U.S. Representatives Doris Matsui (D-CA), Ted Poe (R-TX) and Jim Himes (D-CT), members of the Congressional Victim’s Rights Caucus, have introduced bipartisan legislation to increase the safety of cruise ship passengers.
The Cruise Passenger Protection Act (CPPA) would build on the passenger safety measures put in place by the Cruise Vessel Security and Safety Act, which was signed into law in 2010, say the group in a statement published on Wednesday. It is intended to clarify and strengthen the crime reporting requirements and the video surveillance requirements and to improve medical standards.
“The Cruise Vessel Security and Safety Act was signed into law by President Obama in 2010, and was a critical first step in putting protections into place for the thousands of Americans who unknowingly put themselves at risk when they go on a cruise,” said Matsui.
“The Cruise Passenger Protection Act, which I am pleased to introduce today with my colleagues Representatives Ted Poe and Jim Himes, will continue to build upon the security and safety measures aboard our cruise ships and ensure that consumers have access to accurate information and victims are given the support and resources they deserve. I am grateful to the survivors and the victims’ families, who by sharing their stories, have brought national attention and Congressional action to this important consumer safety issue.”
“This is a personal issue for me because it has profoundly affected my district and Connecticut,” said Himes. “In 2005, George Smith IV of Greenwich went missing while on his honeymoon cruise in the Mediterranean Sea. Since George’s disappearance, his family has been fighting tirelessly to improve safety on cruise ships and to protect cruise ship passengers.”
Specifically, the CPPA would:
• Ensure a cruise vessel owner notifies the FBI within four hours of an alleged incident.
• Ensure that if an alleged incident occurs while the vessel is still in a U.S. port, the FBI must be notified before that vessel leaves the port.
• Require vessel owners to also report an alleged offense to the U.S. Consulate in the next port of call, if the alleged offense is by or against a U.S. national.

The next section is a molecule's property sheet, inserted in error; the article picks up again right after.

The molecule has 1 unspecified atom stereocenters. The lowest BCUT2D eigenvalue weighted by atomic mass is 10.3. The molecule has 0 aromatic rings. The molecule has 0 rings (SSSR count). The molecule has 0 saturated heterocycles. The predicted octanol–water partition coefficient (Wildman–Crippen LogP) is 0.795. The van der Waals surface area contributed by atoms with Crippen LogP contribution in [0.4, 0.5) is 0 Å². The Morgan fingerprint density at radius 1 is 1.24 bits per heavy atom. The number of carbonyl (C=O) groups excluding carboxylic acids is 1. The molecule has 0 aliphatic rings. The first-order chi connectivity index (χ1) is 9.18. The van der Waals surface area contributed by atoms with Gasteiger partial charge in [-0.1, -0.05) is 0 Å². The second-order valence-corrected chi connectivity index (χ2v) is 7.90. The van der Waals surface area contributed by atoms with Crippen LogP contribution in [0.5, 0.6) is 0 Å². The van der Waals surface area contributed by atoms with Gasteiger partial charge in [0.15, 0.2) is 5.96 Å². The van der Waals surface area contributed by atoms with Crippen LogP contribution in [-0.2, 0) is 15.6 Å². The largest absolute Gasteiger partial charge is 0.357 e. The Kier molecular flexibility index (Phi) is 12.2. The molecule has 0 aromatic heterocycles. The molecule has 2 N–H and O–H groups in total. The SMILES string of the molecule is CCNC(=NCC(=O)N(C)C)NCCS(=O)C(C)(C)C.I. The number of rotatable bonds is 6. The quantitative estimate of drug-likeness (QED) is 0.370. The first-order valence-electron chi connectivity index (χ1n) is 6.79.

• Clarify that vessels must have video surveillance equipment in all passenger common areas, and other areas, where there is no expectation of privacy.
• Allow individuals access to video surveillance records for civil action purposes.
• Mandate that all video records are kept for 30 days after completion of the voyage.
• Direct the Coast Guard to promulgate final standards within one year detailing requirements for the retention of video surveillance records.
• Transfer authority for maintaining the internet website of alleged crimes on cruise ships from the Coast Guard to the Department of Transportation.
• Require that the website breakout the crimes that are reported against minors and alleged “man overboard” incidents.
• Direct the Department of Transportation to conduct a study to determine the feasibility of having an individual on board each passenger vessel to provide victim support services
• Require integration of technology that can both capture images and detect when a passenger has fallen overboard.
• Ensure medical standards that would require a qualified physician and sufficient medical staff to be present and available for passengers, crew member basic life support training, accessible automated defibrillators, and that the safety briefing includes important emergency medical and safety information.
• Ensure that should a U.S. passenger die aboard a vessel his or her next of kin could request the vessel to return the deceased back to the United States.
Similar legislation authored by Senators Richard Blumenthal and Edward Markey has been introduced in the Senate.